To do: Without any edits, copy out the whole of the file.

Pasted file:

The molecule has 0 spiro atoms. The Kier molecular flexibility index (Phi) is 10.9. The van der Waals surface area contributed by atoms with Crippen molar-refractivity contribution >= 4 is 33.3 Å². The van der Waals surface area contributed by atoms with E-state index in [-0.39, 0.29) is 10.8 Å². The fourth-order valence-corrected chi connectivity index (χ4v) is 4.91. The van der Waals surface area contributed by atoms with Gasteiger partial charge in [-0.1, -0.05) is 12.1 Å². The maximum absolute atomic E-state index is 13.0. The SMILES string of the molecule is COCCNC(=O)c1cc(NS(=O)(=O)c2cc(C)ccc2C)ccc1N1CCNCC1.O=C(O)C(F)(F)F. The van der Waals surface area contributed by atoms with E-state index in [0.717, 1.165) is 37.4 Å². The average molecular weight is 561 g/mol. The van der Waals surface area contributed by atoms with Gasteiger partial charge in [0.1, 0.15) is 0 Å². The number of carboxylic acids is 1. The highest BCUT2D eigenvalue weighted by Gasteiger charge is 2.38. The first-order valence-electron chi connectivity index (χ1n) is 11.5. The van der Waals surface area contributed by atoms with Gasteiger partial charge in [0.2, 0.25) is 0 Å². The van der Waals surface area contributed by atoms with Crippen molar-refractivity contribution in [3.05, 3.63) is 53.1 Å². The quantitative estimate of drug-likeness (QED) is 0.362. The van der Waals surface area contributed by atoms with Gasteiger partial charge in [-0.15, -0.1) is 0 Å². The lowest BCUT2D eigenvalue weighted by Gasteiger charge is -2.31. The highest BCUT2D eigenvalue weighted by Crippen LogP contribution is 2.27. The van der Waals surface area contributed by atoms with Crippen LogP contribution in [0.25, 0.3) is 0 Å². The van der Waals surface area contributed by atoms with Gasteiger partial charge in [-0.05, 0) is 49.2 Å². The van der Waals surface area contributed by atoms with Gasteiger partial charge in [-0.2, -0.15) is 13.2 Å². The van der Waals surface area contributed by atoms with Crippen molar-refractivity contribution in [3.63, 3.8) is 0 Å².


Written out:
The molecule has 0 spiro atoms. The Kier molecular flexibility index (Phi) is 10.9. The van der Waals surface area contributed by atoms with Crippen molar-refractivity contribution >= 4 is 33.3 Å². The van der Waals surface area contributed by atoms with E-state index in [-0.39, 0.29) is 10.8 Å². The fourth-order valence-corrected chi connectivity index (χ4v) is 4.91. The van der Waals surface area contributed by atoms with Gasteiger partial charge in [-0.1, -0.05) is 12.1 Å². The maximum absolute atomic E-state index is 13.0. The SMILES string of the molecule is COCCNC(=O)c1cc(NS(=O)(=O)c2cc(C)ccc2C)ccc1N1CCNCC1.O=C(O)C(F)(F)F. The van der Waals surface area contributed by atoms with E-state index in [0.717, 1.165) is 37.4 Å². The average molecular weight is 561 g/mol. The van der Waals surface area contributed by atoms with Gasteiger partial charge in [0.1, 0.15) is 0 Å². The number of carboxylic acids is 1. The highest BCUT2D eigenvalue weighted by Gasteiger charge is 2.38. The first-order valence-electron chi connectivity index (χ1n) is 11.5. The van der Waals surface area contributed by atoms with Gasteiger partial charge in [0.2, 0.25) is 0 Å². The van der Waals surface area contributed by atoms with Crippen molar-refractivity contribution in [3.05, 3.63) is 53.1 Å². The quantitative estimate of drug-likeness (QED) is 0.362. The van der Waals surface area contributed by atoms with Gasteiger partial charge in [-0.15, -0.1) is 0 Å². The lowest BCUT2D eigenvalue weighted by Gasteiger charge is -2.31. The highest BCUT2D eigenvalue weighted by Crippen LogP contribution is 2.27. The van der Waals surface area contributed by atoms with Crippen LogP contribution in [0.25, 0.3) is 0 Å². The van der Waals surface area contributed by atoms with Gasteiger partial charge in [-0.05, 0) is 49.2 Å². The van der Waals surface area contributed by atoms with Gasteiger partial charge in [-0.2, -0.15) is 13.2 Å². The van der Waals surface area contributed by atoms with Crippen molar-refractivity contribution in [3.63, 3.8) is 0 Å².